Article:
The Turkbeijan Junkets

 Editorial, 30 June 2015

Lobbyists taking politicians on junkets are a commonplace, although often suspect, North American tradition. Every year numerous American and Canadian politicians are invited to these jolly affairs by ambassadors, consuls, unions, corporations, special interest groups and even NGOs. The politicians are wined and dined, shown the sites, introduced to decision makers in the host country, given propaganda bumph and in most instances their travel and accommodation expenses are picked up by their hosts. Gifts, called “souvenirs” are handed. The more unsophisticated the hosts, the bigger the gifts and more blatant is the largesse extended to these politicians with flexible ethics.  Thus, on a recent trip to Azerbaijan, U.S. politicians received gold-painted plates, silk scarves, briefcases, crystal tea sets, and two types of rugs. The rugs were appraised at $2,500 and $3,500 respectively. Even aides received presents, compliments of Baby Aliev’s flacks.

 Editorial, 30 June 2015

Lobbyists taking politicians on junkets are a commonplace, although often suspect, North American tradition. Every year numerous American and Canadian politicians are invited to these jolly affairs by ambassadors, consuls, unions, corporations, special interest groups and even NGOs. The politicians are wined and dined, shown the sites, introduced to decision makers in the host country, given propaganda bumph and in most instances their travel and accommodation expenses are picked up by their hosts. Gifts, called “souvenirs” are handed. The more unsophisticated the hosts, the bigger the gifts and more blatant is the largesse extended to these politicians with flexible ethics.  Thus, on a recent trip to Azerbaijan, U.S. politicians received gold-painted plates, silk scarves, briefcases, crystal tea sets, and two types of rugs. The rugs were appraised at $2,500 and $3,500 respectively. Even aides received presents, compliments of Baby Aliev’s flacks.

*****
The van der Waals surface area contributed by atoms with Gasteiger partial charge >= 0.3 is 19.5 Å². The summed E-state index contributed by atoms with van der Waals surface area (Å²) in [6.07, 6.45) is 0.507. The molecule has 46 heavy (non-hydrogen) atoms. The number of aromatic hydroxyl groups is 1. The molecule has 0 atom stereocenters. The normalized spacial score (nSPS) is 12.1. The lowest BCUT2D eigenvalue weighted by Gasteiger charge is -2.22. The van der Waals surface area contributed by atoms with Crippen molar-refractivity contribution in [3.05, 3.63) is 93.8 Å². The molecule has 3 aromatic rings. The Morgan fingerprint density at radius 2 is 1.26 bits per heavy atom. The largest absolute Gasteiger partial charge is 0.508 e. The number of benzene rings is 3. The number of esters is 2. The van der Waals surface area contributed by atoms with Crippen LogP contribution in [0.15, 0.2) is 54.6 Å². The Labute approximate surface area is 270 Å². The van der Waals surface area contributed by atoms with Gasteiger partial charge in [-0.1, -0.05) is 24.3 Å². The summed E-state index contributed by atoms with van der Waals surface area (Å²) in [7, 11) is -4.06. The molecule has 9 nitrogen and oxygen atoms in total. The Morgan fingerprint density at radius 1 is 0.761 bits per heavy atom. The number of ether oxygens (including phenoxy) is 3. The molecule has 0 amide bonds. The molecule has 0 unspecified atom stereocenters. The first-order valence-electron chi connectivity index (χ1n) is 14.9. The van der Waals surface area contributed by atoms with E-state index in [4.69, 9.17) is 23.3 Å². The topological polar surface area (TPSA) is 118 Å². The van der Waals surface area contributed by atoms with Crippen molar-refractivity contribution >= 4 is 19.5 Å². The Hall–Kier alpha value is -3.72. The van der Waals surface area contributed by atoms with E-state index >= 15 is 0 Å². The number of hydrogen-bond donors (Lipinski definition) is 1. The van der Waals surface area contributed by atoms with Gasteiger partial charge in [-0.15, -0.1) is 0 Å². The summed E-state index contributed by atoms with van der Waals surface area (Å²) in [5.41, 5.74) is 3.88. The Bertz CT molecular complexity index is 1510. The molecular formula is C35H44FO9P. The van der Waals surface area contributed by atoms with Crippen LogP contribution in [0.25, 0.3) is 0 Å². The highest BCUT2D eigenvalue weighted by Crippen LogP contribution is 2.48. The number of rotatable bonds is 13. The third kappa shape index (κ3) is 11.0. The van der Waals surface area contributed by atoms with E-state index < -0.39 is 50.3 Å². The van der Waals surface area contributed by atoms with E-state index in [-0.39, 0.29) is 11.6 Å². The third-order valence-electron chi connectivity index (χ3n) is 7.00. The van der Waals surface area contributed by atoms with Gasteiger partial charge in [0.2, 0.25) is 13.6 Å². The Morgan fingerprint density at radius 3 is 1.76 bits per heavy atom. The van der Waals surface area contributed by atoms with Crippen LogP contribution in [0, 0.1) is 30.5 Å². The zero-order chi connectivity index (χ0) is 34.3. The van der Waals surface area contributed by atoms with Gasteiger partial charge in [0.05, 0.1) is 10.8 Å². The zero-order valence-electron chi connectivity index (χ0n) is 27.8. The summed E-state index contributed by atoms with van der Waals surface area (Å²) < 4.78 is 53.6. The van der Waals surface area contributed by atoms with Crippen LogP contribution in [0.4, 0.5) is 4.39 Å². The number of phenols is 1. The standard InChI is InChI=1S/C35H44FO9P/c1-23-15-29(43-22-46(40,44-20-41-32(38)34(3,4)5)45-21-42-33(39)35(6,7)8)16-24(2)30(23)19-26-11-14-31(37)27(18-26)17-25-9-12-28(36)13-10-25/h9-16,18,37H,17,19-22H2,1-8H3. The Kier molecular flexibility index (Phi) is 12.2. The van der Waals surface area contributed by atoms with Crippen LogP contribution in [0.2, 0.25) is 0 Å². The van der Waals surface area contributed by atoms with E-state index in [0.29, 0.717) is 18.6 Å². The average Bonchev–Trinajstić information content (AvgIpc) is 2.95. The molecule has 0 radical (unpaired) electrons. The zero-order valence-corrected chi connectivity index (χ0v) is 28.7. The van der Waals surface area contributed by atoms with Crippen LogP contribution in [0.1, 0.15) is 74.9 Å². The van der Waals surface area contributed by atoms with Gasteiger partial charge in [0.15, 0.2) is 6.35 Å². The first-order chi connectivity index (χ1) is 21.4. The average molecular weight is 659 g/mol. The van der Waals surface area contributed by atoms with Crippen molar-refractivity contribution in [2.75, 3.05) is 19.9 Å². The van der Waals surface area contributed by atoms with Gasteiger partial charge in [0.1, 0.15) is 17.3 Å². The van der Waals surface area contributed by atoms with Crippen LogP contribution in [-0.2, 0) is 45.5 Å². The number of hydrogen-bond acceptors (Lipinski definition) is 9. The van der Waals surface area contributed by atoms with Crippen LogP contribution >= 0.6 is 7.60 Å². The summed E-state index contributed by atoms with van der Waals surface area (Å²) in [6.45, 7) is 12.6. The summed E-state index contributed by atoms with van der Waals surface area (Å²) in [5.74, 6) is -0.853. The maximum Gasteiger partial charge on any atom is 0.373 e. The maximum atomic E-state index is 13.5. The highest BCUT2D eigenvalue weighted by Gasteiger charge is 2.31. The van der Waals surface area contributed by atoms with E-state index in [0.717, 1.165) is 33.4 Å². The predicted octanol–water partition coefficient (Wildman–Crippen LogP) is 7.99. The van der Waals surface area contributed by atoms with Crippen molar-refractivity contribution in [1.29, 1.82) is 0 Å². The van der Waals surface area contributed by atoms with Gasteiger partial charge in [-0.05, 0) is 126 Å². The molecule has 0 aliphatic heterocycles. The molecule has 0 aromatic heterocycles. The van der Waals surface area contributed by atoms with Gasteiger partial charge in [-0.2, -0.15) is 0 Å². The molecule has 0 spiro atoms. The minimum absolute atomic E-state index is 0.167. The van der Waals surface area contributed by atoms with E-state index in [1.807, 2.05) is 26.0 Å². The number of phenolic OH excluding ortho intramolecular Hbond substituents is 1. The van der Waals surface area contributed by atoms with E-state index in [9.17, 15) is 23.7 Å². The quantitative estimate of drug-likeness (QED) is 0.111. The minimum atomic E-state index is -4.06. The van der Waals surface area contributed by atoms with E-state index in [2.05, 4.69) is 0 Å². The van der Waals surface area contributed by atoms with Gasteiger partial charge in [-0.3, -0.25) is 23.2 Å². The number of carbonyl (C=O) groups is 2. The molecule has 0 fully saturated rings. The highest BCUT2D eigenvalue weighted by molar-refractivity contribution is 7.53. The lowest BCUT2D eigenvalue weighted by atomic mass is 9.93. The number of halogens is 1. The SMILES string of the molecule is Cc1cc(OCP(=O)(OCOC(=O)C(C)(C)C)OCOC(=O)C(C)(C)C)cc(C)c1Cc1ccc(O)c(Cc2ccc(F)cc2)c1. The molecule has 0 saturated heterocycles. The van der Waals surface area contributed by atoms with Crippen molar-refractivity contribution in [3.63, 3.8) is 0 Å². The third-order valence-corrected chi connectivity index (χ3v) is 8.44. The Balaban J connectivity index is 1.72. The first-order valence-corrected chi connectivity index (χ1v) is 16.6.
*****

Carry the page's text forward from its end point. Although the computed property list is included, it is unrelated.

Junket hosts are no Boy Scouts or a gaggle of drunken sailors throwing money around. They expect their pound of flesh when the politicians return home. This could take many shapes. The most obvious payback is extolling their host country as the greatest thing since sliced bread. One of the more common is to vote in favor of trade/military deals between the country the politician represents and the foreign capital which picked up the travel tab. Conversely, the junket could be a “thank you” for favors the politician had extended to its hosts. Incidentally, in diplomatese it’s verboten to call the trips “junkets”. The accepted euphemisms are “sponsored travel”, “familiarization trip”, “study trip”, “study tour”, “intercultural exchange”…

Last year four Canadian MPs travelled to Turkbeijan (three to Turkey, one to Azerbaijan). The Turkey trips were “sponsored” by the Anatolian Heritage Foundation, while the Baku embassy looked after the Azerbaijan trip. The first on the junket queue was MP Barry Davolin. He travelled (April 13 to 20) to Azerbaijan on a “bilateral relations” mission and to address a university. The timing, just before April 24, couldn’t have been accidental. He took along a Connie Lynn Kennedy.  Travel and accommodation cost $4,913, according to the information compiled by Canada’s Office of the Conflict of Interest and Ethics Commissioner (COCIEC).

Next on the Turkish delight jet were MP Bev Shipley and his wife Barbara. They toured Turkey (August 29 to Sept. 7), stopping in Istanbul, the sun-and-sand sybaritic town of Antalya, Ankara, and historic Cappadocia. The trip was ostensibly to “discuss trade, economic and cultural benefits between Turkey and Canada”. It cost $3,179. Shipley, a life-long farmer in the hinterlands of Ontario who specializes in raising Holsteins, must have been impressed by the bright lights of Istanbul.